Spring Azure

Place name abbreviations: MPEA - Middle Patuxent Environment Area; PRSP - Patuxent River State Park; PVSP - Patapsco River Valley State Park.

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Legend:

Common name [Link is to BAMONA] (wingspan range in inches) Occurrence level & flight period.
Habitat. Typically visits (for nectaring). Larval host plants.

Spring Azure (0.8–1.4") Common: E-Apr to E-May Woods trails & edges Mud puddles Dogwood, wild cherry
Spring Azure

Female
April 14, 2013
Ellicott City
Kurt Schwarz

Single brood, but long
individual adult emergence period

Spring Azure

Male
April 19, 2014
Western Regional Park
Annette Allor

"[These] are great in that they show the upperside. Those are ladon (Spring Azure). Great shots, Annette! The one with closed wings [left] shows a peak of that 'greasy' shine of male ladon. The flying male [right] is also a give-away, with a bright reflectance and the white wing veins along the leading edge of the forewing are smeared with white. In neglecta [Summer Azure], those veins are crisp, whitish against a solid blue ground color."—eMail from Harry Pavulaan.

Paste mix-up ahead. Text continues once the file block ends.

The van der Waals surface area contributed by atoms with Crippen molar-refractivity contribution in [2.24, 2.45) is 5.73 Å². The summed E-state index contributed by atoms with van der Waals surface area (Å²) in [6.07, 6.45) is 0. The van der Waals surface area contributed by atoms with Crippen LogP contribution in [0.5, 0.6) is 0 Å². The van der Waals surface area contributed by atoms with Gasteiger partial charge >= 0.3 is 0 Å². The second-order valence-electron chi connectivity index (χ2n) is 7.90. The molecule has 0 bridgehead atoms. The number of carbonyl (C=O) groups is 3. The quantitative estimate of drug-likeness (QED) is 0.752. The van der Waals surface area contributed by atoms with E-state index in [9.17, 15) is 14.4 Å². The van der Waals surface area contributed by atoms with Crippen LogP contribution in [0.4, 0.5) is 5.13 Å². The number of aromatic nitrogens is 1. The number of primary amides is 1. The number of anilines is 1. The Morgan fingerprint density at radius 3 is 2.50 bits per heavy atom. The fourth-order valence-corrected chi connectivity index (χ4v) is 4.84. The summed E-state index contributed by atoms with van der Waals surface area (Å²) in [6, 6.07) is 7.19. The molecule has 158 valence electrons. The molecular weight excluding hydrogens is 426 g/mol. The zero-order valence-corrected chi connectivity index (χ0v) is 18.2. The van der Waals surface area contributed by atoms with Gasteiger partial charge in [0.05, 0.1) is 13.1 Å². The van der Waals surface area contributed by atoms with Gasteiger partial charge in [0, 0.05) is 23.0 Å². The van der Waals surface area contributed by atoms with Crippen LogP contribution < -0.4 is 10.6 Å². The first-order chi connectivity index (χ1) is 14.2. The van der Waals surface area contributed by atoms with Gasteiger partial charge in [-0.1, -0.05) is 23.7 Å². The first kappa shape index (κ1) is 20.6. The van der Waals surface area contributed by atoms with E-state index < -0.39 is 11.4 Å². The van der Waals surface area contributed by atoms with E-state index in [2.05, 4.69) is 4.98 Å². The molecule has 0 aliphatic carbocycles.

Spring Azure

Male
April 19, 2014
Western Regional Park
Annette Allor

How to you distinguish a Spring Azure from a spring form Summer Azure?

According to Harry Pavulaan, the Azure expert, the Spring Azures are a more violet-blue above, the spring form Summer Azures a more azure-blue. However, since they both always perch with their wings closed, you can only tell the shade of blue while they are flying—which is not so easy to photograph. They can both be flying at the same time in the spring. Spring Azures use Flowering Dogwood and Wild Black Cherry for larval host; Summer Azures use other dogwood species, viburnums, and even sumacs. Thus, the technique would be to find a place with some Flowering Dogwoods (or Wild Black Cherry), a lot of Azure species flying around, and then look for representatives with a darker blue shade while it is flying. If you want a picture, then snap one of a specimen after it has perched and that appeared violet blue while it was flying. (I never said this was easy...)—Dick Smith